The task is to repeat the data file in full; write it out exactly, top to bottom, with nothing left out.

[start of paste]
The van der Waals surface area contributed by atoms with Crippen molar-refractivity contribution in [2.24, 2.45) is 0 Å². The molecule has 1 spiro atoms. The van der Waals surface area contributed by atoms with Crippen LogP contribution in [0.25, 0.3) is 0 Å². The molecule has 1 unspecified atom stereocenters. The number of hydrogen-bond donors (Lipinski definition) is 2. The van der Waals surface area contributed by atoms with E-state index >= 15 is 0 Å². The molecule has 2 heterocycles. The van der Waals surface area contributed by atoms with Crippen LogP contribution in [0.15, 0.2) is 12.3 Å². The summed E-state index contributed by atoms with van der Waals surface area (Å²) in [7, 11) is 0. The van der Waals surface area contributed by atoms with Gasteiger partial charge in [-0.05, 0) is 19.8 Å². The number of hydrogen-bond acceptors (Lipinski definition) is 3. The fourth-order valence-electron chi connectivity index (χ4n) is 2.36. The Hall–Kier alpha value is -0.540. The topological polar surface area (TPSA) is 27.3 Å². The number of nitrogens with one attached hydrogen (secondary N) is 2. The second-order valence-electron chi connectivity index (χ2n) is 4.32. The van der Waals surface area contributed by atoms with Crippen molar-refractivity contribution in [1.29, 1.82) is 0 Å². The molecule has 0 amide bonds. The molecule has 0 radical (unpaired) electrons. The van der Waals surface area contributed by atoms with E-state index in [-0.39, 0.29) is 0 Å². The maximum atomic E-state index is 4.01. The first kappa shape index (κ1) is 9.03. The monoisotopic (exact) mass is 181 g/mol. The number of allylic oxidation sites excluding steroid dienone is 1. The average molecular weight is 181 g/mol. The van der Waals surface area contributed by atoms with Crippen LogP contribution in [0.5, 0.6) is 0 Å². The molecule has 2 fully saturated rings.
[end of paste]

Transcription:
The van der Waals surface area contributed by atoms with Crippen molar-refractivity contribution in [2.24, 2.45) is 0 Å². The molecule has 1 spiro atoms. The van der Waals surface area contributed by atoms with Crippen LogP contribution in [0.25, 0.3) is 0 Å². The molecule has 1 unspecified atom stereocenters. The number of hydrogen-bond donors (Lipinski definition) is 2. The van der Waals surface area contributed by atoms with E-state index >= 15 is 0 Å². The molecule has 2 heterocycles. The van der Waals surface area contributed by atoms with Crippen LogP contribution in [0.15, 0.2) is 12.3 Å². The summed E-state index contributed by atoms with van der Waals surface area (Å²) in [7, 11) is 0. The van der Waals surface area contributed by atoms with Gasteiger partial charge in [-0.05, 0) is 19.8 Å². The number of hydrogen-bond acceptors (Lipinski definition) is 3. The fourth-order valence-electron chi connectivity index (χ4n) is 2.36. The Hall–Kier alpha value is -0.540. The topological polar surface area (TPSA) is 27.3 Å². The number of nitrogens with one attached hydrogen (secondary N) is 2. The second-order valence-electron chi connectivity index (χ2n) is 4.32. The van der Waals surface area contributed by atoms with Crippen molar-refractivity contribution in [1.29, 1.82) is 0 Å². The molecule has 0 amide bonds. The molecule has 0 radical (unpaired) electrons. The van der Waals surface area contributed by atoms with E-state index in [-0.39, 0.29) is 0 Å². The maximum atomic E-state index is 4.01. The first kappa shape index (κ1) is 9.03. The monoisotopic (exact) mass is 181 g/mol. The number of allylic oxidation sites excluding steroid dienone is 1. The average molecular weight is 181 g/mol. The van der Waals surface area contributed by atoms with Crippen LogP contribution in [0.5, 0.6) is 0 Å². The molecule has 2 fully saturated rings.